- in the city – 0.77 SGD
– 2.4 SGD
- Cost – 12 SGD
of which 5 SGD
irrevocable balance, and 7 SGD
goes to the account
- Monorail to Sentosa Island – 4 SGD
, from the island – free of charge
- Escalator to Sentosa island – 1 SGD
, until 31 December 2017 – free of charge
- Bus around Sentosa Island – free of charge
- Shuttle service in Gardens by the Bay to Flower Dome and Cloud Forest – 3 SGD
- Zoo shuttle service (bus with audio guide) – 5 SGD
Escalator on the bridge to Sentosa Island.Now the reconstruction is underway and not all parts of the escalator are working, so you can use it free of charge until December 31
Chatel Gardens by the Bay Service (3 SGD)
This bus with audio guide can be used to travel around the zoo. Cost 5 SGD
Prices for hotels in Singapore
Prices for hotels and other housing in Singapore are high, the country is generally very expensive real estate. By the way, the popular rental site AirBnb is NOT legal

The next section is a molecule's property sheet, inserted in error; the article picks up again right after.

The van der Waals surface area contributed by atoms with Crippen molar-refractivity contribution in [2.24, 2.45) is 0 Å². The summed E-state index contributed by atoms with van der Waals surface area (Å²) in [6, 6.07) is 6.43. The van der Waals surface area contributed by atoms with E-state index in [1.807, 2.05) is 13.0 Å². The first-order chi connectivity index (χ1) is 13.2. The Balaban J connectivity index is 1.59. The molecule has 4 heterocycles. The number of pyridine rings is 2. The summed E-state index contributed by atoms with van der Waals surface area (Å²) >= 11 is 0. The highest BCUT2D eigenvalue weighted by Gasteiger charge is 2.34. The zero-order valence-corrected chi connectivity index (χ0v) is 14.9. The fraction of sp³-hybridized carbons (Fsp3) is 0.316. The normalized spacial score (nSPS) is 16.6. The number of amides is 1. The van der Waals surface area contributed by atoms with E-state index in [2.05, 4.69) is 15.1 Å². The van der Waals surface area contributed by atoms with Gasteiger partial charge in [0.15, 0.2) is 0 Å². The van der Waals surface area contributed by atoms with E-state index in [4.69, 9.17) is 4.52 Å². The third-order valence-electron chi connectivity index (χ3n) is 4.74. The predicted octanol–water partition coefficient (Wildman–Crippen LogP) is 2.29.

, but still some tourists manage to book apartments / rooms in the city through it.
Be careful when booking a hotel in Singapore: most often you need to add additional taxes to the total cost + 17%
. I have already encountered such a situation when I booked hotels in. So, the average prices in Singapore for hotels:
- A bed in a dormitory room in a hostel – from 20 USD
- Medium Nasty Double Room in Chinatown or Indian Quarter Hotel ~ 60 USD
- Small room (most often without a window) in a normal hotel with a good location near the metro – 90 USD
– 130 USD
- Room with a window in a good hotel – 130 USD
– 200 USD
- Famous hotel room – from 350 USD